Prevailing Forex Industry themes for 2017: Increasing pressure and risk

Chris Lee

If the foreign exchange industry is anything, it is dynamic. Spot volumes in the world’s largest market have been shrinking. Global regulators have been tightening their respective nooses with revenue restrictive assaults and blacklisting alerts. What has been the result for the first six months of 2017? News headlines have been rife with change notifications, including consolidations, staff cutbacks, office relocations to escape punitive rule changes, and mixed trading volume reports from exchanges and industry support groups. Our industry is in the midst of a major reorganization. There will be winners and losers, as risk issues sort themselves out.

For the past year or more, we have been reporting that competition has been heating up in the forex industry. The press has had a field day with the regulatory establishment, as scandals rocked the forex world. Consequently, these compliance agencies in unison have come out swinging in 2017, imposing a host of new rules and regulations, each ostensibly to protect consumers while punishing the industry bad guys. Competition for new clients is at an all time high, and, as operating margins shrink, the inevitable use of cutthroat marketing and offshore gamesmanship tactics will produce a shakeout and reshaping of our industry for decades to come.

Forex News

What are the prevailing forex industry themes for 2017?

If you canvass the various forex news websites, there are three high-level themes that dominate the news flow. These storylines are often buried within the avalanche of minor news releases that pervade market channels, but for those readers that prefer a top-line view, here are the three overarching themes from our perspective:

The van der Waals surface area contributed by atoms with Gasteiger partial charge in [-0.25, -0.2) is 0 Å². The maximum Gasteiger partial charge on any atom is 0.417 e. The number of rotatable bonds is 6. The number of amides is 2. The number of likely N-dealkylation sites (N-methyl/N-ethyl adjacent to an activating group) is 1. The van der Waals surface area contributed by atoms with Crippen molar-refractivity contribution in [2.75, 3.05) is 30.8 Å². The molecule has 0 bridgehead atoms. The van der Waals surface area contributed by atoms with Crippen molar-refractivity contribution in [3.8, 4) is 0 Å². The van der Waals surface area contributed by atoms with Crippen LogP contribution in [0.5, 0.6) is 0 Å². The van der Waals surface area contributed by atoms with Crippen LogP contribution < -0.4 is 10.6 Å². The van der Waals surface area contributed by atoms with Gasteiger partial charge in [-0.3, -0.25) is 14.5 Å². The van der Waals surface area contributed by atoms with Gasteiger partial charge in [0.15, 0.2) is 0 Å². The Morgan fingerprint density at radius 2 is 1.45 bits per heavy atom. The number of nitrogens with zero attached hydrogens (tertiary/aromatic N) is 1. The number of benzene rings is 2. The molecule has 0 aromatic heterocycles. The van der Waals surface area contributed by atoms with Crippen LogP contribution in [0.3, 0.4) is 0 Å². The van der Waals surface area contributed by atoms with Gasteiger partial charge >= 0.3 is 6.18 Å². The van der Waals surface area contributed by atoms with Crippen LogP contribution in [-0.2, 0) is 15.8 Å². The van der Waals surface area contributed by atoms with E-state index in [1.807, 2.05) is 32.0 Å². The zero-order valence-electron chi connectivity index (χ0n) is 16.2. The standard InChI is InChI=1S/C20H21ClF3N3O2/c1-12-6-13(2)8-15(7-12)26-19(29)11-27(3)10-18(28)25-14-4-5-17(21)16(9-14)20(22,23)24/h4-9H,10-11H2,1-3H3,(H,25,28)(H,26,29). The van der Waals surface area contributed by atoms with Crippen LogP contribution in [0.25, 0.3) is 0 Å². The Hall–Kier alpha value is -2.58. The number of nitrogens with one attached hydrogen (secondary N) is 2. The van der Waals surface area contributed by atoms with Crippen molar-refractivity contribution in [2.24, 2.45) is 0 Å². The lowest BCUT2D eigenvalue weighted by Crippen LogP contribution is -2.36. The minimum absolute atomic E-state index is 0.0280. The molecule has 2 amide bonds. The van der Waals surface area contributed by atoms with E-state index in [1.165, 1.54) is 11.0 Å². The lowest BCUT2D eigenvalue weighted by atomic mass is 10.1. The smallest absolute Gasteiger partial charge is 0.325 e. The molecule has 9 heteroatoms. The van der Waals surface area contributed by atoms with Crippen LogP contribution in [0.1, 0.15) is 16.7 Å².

1)    Forex industry volumes are declining, as brokers fight for share.

2016 concluded with dour news from the Bank for International Settlements (BIS) that Spot volumes have retreated over the past three years, since its previous review of the market in 2013. The decline may seem slight, from $5.4 trillion down to $5.1 trillion per day in turnover, but the largest decline was in the Spot market, the domain of retail forex trading. In order to put these figures into proper perspective, however, one must also understand that from 2001 through 2013, forex volumes had been compounding at a CAGR of nearly 40% a year, as depicted in the following chart:

BIS FX Volumes EOY 2016

The depicted pullback was obviously sharp and sudden, when viewed from this context. The reasons for the decline, however, are more difficult to pinpoint. International trade only accounts for a very small portion of the volume demographics. Investments and hedging currency risk account for larger volumes, while speculation takes up the slack. The latter items pertain to swaps and other products, but the fall in Spot turnover has a direct impact on the retail brokers in our arena of activity. Declining volumes bring more pressure to bear on thin margins.

When these figures were published, reporters were quick to search out more current data to assess the overall health of the industry. Various exchanges, which handle trading volumes for their respective clients, were having difficulties of their own. Their December volumes compared to a year ago and even the previous month reflected declines in the neighborhood of 10% to over 20% in some cases. The forecast for 2017 was not looking good from the get go.